Thursday, November 18, 2010

Banks: Don't believe those APRA figures, believe these ones. Oh, not those ones.

The big banks have struck back at claims they have been fattening their margins, rejecting an analysis of official data that shows their costs climbing more slowly than the Reserve Bank cash rate, although differing about why they don't like it.

Commonwealth Bank chief Ralph Norris said the Australia Institute had been wrong to compare average interest rates because interest rates "climb on a linear basis, not on an average basis".

"I think that's a basic flaw in the estimation that has been undertaken by the Australia Institute," he said.

In apparent contrast the Bankers Association said the Institute had been wrong to compare "only two data points" when instead it should have "properly averaged" the data.

The Institute's calculations show the annualised rate the big banks paid on their borrowings climbed 0.88 points between June quarter 2009 and June quarter 2010 at a time when the Reserve Bank's official rate had climbed 1.36 points...

The Bankers Association pointed to other Prudential Regulation Authority data showing the big bank's ratio of net interest income to assets was little changed in that time, slipping from 2.0 to 1.9 per cent.

But the document also showed their net interest income jumping from $42.3 billion in the year to June 2009 to $45.8 in the year to June 2010.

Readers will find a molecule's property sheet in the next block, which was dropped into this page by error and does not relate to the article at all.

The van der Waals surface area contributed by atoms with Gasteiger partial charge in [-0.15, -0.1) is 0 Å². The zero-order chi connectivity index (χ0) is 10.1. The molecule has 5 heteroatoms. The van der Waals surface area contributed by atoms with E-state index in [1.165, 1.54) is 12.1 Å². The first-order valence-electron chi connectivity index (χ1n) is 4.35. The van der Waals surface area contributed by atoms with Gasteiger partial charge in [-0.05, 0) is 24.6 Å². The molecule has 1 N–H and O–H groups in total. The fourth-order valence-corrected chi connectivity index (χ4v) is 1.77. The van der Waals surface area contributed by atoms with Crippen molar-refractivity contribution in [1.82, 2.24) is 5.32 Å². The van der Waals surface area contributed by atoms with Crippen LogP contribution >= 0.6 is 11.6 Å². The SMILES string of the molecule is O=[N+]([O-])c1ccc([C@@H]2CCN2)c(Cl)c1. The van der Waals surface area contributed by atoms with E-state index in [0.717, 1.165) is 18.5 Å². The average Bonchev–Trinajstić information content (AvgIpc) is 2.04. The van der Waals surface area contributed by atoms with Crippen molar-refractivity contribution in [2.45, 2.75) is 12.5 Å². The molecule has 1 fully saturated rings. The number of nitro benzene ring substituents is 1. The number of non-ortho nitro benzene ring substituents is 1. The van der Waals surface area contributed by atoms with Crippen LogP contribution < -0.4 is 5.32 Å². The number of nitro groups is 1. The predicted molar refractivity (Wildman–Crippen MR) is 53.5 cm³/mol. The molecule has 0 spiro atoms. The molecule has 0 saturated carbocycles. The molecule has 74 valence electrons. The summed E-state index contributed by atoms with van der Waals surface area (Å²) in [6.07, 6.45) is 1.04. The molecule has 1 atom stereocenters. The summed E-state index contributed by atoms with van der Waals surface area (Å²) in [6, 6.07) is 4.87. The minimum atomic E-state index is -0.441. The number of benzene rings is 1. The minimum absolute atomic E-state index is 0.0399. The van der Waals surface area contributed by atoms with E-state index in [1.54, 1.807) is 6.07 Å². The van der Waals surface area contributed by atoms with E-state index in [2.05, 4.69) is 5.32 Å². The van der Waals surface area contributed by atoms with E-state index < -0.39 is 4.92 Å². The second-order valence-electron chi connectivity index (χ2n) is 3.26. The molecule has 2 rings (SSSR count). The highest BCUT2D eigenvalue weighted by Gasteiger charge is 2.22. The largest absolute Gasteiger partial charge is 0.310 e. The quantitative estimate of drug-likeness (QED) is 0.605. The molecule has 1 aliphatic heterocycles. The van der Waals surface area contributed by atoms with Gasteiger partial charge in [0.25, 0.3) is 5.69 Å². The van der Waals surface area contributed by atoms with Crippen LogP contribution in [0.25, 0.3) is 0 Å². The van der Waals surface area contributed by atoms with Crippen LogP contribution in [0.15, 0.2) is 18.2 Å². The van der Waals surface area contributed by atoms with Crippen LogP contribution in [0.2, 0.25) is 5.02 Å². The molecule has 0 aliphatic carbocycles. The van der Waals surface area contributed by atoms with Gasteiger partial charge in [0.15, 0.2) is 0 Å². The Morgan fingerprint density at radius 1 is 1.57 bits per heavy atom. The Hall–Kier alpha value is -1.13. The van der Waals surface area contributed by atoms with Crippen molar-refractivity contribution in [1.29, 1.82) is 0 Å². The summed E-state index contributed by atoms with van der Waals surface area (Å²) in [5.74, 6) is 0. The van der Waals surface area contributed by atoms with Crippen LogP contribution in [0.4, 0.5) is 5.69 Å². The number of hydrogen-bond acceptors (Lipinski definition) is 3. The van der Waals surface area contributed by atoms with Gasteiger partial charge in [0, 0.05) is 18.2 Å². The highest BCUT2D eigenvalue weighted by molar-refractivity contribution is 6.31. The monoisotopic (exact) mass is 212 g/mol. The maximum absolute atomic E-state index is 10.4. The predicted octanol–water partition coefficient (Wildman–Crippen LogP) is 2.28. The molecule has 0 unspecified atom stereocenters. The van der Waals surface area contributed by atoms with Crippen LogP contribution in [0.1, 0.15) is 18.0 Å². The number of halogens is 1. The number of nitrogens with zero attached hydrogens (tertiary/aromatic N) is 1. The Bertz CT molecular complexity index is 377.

"They used to tell us it was simple, now they are saying it is complicated, throwing every argument at it but the kitchen sink" said Australia Institute executive director Richard Dennis. "We have put the rates in a graph. People can judge for themselves."

The row came as Greens leader Bob Brown gave notice of a bill requiring banks to limit mortgage rate adjustments to moves in the official cash rate for two years.

Bankers Association chief Steven M├╝nchenberg said it would lead to credit rationing.

"The most expensive money banks raise is the money they raise overseas, and if banks can not properly price their mortgages in Australia they’ve got no incentive to go overseas and raise it," he said. "They are potentially better off limiting the lending they do in Australia."

But Professor Kevin Davis from the Australian Centre for Financial Studies disgreed, saying banks were able to structure their overseas borrowings so they were linked to Australian rates.

"This is what the banks are paid to do and shareholders are paid to wear that risk," he told the Herald.

But the Greens' choice of reference rate was wrong. A better rate would be the so-called bank bill rate which which measures market predictions of where the cash rate will be in three months time.

Both the government and the opposition will oppose the Green's bill.

"What’s been proposed by the Greens amounts to re-regulation which the Coalition never has and never will support," said Shadow Treasurer Joe Hockey. "The Greens would be better off supporting our nine-point plan to improve competition."

"Australia has been down the path of government-set interest rates before," said Treasurer Wayne Swan. "Average Australians had to go cap in hand to the bank to try to get a basic loan."

Published in today's SMH

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